Released: 2012, Nuclear Blast
If Accept had called it quits after BLOOD OF THE NATIONS I would have been happy. They would have gone out on a high note and all would be well. The band held their cards close to their chest stating that they would see how the reception of the ‘comeback’ album was (and how Tornillo worked out) before making any big long-term plans. Back in 2009 my #5 prediction for 2010 was “Accept reunion takes the world by storm followed by world tour.” Well, I pretty much nailed it. (Notice the modesty) That’s exactly what happened. Metal-Rules staff voted BLOOD OF THE NATIONS the #1 album of 2010 and pretty much everyone across the board loved that album. So naturally the band with relentless momentum decided to keep the Accept juggernaut rolling. No line-up changes. Same label. Same producer. If it ain’t broke, don’t fix it.
STALINGRAD (subtitled ‘Brothers In Death) is the bands 13th album and really nothing has changed and that is a good thing. It’s significantly shorter than the previous at 52 minutes, although many territories have different bonus tracks. The cover art was upgraded after a bit of outcry about the plain cover that was initially proposed by the band. Sneap does another immaculate production job.
Lyrically the band stays on course with tried and true topics of death and war although there are a few variations on the theme. One cut that caught my ear, in terms of lyrics was the final song, ‘The Galley’ which is roughly based on a Rudyard Kipling piece and details the life of slave condemned to row in the galley of a ship. It’s nice to see the band stretch out a bit in terms of lyrical imagery. Speaking of lyrics, on BLOOD OF THE NATIONS, Accept (unintentionally) borrowed lyrics from Lizzy Borden with the song, ‘Teutonic Terror’ with it’s chorus of ‘Give ‘Em The Axe’, the name of a Lizzy Borden song. Well, it happened again on STALINGRAD! Accept wrote a song called ‘Against The World’ which of course is very close to the Lizzy Borden song on VISUAL LIES, called Me Against The World’ and both are excellent anthems of rebellion.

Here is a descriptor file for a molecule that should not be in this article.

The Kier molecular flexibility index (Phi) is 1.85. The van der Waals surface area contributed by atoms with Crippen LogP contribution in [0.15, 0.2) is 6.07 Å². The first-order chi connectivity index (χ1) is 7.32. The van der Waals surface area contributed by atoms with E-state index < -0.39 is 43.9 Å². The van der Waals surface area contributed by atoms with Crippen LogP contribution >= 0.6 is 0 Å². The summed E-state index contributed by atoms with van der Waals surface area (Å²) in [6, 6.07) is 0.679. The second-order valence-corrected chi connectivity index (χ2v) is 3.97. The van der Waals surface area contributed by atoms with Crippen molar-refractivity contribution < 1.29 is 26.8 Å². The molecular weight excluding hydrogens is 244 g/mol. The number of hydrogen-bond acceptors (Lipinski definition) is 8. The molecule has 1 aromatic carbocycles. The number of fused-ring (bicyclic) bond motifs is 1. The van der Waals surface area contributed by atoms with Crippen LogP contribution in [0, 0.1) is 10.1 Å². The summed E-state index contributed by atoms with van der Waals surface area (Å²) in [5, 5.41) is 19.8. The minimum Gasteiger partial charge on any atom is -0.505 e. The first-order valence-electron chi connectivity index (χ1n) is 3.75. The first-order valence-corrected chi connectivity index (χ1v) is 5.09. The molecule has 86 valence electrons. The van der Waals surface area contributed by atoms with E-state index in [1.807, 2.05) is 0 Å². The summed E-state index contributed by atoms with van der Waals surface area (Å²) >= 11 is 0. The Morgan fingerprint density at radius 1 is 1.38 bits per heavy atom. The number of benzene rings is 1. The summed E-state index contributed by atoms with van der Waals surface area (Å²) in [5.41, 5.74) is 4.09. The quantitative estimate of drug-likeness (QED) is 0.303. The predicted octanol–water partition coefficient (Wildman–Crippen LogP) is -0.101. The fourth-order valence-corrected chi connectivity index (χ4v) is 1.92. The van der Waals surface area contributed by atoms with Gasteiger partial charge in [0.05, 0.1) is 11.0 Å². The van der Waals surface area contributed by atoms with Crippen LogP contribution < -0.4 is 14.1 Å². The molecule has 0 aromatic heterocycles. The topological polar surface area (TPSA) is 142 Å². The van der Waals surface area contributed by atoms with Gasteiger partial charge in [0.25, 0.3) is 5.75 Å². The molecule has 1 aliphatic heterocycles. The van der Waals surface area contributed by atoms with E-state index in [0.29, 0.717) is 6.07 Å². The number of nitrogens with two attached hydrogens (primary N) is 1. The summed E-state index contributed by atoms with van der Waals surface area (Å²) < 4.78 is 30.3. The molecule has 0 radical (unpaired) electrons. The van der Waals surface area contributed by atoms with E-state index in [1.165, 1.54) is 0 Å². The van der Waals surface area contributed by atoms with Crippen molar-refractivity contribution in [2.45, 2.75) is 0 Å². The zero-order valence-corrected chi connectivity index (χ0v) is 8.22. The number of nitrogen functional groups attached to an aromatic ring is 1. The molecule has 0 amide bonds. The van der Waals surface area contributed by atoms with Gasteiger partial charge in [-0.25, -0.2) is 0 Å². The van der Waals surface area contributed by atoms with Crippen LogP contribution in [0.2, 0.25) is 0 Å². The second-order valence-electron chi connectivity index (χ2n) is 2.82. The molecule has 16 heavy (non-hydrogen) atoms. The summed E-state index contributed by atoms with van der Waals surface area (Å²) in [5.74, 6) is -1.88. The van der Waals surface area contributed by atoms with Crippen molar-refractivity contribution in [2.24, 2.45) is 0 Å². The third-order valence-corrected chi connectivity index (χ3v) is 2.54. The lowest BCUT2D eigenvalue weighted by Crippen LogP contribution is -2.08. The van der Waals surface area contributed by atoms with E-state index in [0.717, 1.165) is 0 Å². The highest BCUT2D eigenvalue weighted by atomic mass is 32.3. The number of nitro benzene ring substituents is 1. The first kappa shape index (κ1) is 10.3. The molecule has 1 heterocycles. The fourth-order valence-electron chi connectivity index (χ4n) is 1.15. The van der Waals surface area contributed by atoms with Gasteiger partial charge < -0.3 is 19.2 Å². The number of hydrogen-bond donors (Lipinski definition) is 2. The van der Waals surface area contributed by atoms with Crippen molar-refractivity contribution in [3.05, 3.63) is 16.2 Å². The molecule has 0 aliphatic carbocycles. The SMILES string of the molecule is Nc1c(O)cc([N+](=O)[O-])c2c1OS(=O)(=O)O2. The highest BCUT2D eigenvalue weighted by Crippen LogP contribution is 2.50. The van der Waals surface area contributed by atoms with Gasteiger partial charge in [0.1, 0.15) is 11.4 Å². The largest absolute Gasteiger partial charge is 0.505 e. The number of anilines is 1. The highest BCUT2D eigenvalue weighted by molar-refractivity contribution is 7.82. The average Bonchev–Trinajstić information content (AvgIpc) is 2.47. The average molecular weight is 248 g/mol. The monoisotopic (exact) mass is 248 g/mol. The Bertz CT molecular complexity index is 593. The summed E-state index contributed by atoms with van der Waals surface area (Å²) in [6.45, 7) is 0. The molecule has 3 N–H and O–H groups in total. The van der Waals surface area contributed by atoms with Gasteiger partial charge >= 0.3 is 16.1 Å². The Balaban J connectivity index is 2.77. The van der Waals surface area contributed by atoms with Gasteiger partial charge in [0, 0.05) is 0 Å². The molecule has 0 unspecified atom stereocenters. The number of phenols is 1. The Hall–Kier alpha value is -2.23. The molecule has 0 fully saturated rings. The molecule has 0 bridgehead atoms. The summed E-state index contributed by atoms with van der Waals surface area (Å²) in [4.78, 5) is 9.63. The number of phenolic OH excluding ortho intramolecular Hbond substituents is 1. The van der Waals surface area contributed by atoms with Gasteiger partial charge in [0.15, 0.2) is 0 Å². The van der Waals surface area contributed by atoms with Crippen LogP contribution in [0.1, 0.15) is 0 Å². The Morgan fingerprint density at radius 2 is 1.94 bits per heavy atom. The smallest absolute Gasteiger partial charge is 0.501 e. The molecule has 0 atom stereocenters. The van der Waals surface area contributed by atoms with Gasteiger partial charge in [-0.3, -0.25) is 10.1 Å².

Musically STALINGRAD delivers everything an Accept could want. Huge guitars, lots of solos, the gruff and battle-tested vocals of Tornillo, thunderous rhythms, crunchy riffs all wrapped up in that timeless tradition of Accepts’ anthemic Metal. If I had one criticism it might be that maybe, just maybe some of the fire that was heard on BLOOD OF THE NATIONS, is not quite as pronounced. Perhaps that is natural. That previous album was make or break, do or die and they poured a lot of blood sweat and tears into that monster. Did they repeat? STALINGRAD is pretty damn close even if they didn’t go for the jugular on every song, like they did prior. It’s getting pretty hard to choose a favourite Accept album with the consistency and quality of this band. Sure, maybe EAT THE HEAT (’89) and PREDATOR (’96) didn’t quite meet expectations but that leaves at least 10 Accept albums all competing for top billing.
In a sense my review of this album is a non-review. It’s Accept. It’s fantastic. I don’t have much to say that hasn’t already been said about this legendary Metal band that is among the best of the best and once again they prove it with STALINGRAD-Brothers Of Death.